Up is down and down is up in today's politics
The tactic is called spin. It began in the corporate world as public relations to make things sound better than reality and spread to government as spin.
Somewhere along the way, putting information out in a straightforward manner became a casualty.
Kia going to Georgia isn't a bad thing for the state because many people in the Phenix City/Lanett area will cross the state line for a job. And Alabama won't have to pay the millions of dollars it took to get Kia to build the $1.2 billion automotive plant in Georgia.
But for North Alabamians, seeing those 3,000 jobs head south and across the state line instead of coming to Limestone County is a loss.
Alabama Development Office Director Neal Wade brought his spin on Kia to a local Rotary Club on Monday.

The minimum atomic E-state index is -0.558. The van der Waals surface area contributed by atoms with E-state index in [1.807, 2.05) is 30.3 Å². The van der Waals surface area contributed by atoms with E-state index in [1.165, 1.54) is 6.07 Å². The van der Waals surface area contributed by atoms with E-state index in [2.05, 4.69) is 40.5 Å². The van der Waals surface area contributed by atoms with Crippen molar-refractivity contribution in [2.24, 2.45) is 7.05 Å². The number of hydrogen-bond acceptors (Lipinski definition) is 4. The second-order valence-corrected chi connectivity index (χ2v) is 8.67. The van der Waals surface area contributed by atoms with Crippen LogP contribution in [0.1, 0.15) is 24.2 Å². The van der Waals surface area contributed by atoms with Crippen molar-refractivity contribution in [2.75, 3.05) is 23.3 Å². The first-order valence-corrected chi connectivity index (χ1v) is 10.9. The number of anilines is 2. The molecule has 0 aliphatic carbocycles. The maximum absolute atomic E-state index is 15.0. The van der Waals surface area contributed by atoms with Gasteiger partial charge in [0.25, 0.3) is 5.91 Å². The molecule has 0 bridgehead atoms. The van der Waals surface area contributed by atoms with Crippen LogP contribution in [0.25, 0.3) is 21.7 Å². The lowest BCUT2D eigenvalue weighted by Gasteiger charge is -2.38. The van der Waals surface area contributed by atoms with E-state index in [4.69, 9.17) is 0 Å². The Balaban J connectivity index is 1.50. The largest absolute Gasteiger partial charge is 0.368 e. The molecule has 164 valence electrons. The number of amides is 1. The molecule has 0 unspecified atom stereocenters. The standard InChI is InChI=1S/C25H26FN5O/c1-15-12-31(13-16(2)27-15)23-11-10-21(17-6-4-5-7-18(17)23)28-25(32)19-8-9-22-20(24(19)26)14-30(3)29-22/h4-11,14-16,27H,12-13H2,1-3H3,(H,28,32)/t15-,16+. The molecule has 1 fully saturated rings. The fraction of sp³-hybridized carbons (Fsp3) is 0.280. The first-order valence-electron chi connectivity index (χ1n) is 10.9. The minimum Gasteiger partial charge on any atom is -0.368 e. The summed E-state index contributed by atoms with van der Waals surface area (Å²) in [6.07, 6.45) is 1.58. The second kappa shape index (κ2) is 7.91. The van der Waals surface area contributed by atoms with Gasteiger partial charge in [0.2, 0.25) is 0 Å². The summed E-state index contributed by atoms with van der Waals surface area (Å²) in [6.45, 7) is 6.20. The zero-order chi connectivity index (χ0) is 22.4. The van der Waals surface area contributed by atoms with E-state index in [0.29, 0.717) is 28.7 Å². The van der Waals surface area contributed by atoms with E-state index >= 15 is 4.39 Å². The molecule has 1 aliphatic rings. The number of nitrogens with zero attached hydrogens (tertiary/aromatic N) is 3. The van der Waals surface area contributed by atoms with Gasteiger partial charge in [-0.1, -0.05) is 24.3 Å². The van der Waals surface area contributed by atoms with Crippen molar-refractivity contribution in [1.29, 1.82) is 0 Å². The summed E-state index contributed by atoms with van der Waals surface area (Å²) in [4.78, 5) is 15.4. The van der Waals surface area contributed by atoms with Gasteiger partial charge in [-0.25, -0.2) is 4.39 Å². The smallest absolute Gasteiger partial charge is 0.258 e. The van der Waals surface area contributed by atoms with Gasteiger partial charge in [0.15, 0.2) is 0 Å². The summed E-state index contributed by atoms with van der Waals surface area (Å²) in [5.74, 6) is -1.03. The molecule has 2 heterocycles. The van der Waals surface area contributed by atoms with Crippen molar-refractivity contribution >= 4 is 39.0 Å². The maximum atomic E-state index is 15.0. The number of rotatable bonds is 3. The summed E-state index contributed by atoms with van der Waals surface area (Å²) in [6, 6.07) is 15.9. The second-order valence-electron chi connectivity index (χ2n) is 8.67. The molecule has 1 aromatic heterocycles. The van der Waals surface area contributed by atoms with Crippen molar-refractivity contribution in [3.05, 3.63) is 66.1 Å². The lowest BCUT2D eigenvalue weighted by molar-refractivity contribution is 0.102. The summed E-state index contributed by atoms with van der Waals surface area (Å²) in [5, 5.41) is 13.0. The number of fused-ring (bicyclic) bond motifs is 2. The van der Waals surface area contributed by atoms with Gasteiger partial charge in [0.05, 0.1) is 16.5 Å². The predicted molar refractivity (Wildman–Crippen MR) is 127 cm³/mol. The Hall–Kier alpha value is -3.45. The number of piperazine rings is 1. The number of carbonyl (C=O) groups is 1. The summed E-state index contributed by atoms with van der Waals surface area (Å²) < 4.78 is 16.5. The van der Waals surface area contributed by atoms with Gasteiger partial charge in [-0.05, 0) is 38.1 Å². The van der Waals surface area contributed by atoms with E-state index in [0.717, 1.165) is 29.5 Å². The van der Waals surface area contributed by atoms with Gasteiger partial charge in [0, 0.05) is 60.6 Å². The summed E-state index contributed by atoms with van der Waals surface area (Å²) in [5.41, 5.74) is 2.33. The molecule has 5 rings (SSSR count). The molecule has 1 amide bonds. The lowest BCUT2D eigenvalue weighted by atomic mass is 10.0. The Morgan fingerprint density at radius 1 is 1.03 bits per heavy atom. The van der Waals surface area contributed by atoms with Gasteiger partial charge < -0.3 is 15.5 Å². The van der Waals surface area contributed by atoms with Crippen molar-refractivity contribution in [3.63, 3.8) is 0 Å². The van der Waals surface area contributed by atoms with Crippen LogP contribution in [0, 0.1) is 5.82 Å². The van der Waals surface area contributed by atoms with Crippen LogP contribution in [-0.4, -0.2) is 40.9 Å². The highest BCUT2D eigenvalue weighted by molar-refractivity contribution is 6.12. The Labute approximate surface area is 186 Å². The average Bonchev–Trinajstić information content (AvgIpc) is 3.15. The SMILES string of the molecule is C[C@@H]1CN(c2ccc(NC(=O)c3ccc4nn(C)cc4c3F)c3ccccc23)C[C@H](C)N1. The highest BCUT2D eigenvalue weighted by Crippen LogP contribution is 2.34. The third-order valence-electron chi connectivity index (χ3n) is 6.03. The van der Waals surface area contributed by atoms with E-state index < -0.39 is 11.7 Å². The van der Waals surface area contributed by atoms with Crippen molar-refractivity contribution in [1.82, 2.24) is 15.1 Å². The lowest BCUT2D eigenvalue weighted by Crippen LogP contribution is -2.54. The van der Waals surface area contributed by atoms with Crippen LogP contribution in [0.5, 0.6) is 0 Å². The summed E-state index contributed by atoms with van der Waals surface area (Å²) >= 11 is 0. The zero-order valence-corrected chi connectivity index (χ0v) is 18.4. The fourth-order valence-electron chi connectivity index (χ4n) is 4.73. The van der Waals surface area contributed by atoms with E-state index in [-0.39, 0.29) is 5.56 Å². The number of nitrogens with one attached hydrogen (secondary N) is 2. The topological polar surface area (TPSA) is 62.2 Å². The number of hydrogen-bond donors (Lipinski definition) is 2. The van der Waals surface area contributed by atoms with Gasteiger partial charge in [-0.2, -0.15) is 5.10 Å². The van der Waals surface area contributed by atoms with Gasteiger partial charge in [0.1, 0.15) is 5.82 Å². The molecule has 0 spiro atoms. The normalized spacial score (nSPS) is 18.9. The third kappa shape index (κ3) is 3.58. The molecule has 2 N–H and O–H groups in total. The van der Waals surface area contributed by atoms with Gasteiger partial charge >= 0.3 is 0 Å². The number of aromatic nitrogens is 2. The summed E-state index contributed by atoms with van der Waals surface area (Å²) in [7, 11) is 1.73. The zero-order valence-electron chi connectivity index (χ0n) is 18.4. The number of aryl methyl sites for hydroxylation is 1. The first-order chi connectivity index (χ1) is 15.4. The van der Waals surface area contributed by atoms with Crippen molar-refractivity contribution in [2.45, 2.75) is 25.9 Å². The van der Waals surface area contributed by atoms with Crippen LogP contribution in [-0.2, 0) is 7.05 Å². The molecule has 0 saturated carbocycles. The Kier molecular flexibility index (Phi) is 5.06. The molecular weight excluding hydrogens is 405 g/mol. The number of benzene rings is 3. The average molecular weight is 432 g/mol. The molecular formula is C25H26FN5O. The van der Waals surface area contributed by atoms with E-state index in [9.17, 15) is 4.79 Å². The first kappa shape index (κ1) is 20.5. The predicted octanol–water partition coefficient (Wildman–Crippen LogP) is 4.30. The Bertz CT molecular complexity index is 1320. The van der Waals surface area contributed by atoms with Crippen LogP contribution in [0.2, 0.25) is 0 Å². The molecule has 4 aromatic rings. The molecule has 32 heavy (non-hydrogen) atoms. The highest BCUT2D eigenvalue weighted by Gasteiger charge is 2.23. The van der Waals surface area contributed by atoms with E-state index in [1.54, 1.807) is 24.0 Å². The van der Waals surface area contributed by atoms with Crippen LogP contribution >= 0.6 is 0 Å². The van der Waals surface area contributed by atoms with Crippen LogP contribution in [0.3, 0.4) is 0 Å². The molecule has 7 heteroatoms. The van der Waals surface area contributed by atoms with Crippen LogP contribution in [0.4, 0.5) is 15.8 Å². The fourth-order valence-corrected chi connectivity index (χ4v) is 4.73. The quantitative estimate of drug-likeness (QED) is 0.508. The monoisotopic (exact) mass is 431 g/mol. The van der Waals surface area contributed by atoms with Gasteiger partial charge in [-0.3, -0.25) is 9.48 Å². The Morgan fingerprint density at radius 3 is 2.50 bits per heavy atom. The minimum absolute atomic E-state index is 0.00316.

Alabama went after the plant and Kia looked closely at a site "just north of here," he said, while maintaining we didn't lose the plant.
If you go after something and somebody else gets it, you lose, you don't win.
The definitions of win and lose here remind us of a former president who based his perjury defense on the definition of the word "is."
Sure, we lost the plant. Nobody's at fault, though. Nobody blames Gov. Bob Riley, unless it's former Gov. Don Siegelman who wants to win back his old job in this election year.
Mr. Wade did, however, have good news. He said two firms, one an in-state aerospace company, have been looking at the vacant Plant 22 at Delphi Corp. that the state bought for $15 million as incentive to keep the auto parts maker in Alabama.
Mr. Wade talked about diversity in recruiting industry, suggesting that Alabama really didn't want Kia because the state already has about 70,000 people employed in that industry.
But with average salaries of $50,000, most people around here would suggest the state could use a wee bit more saturation.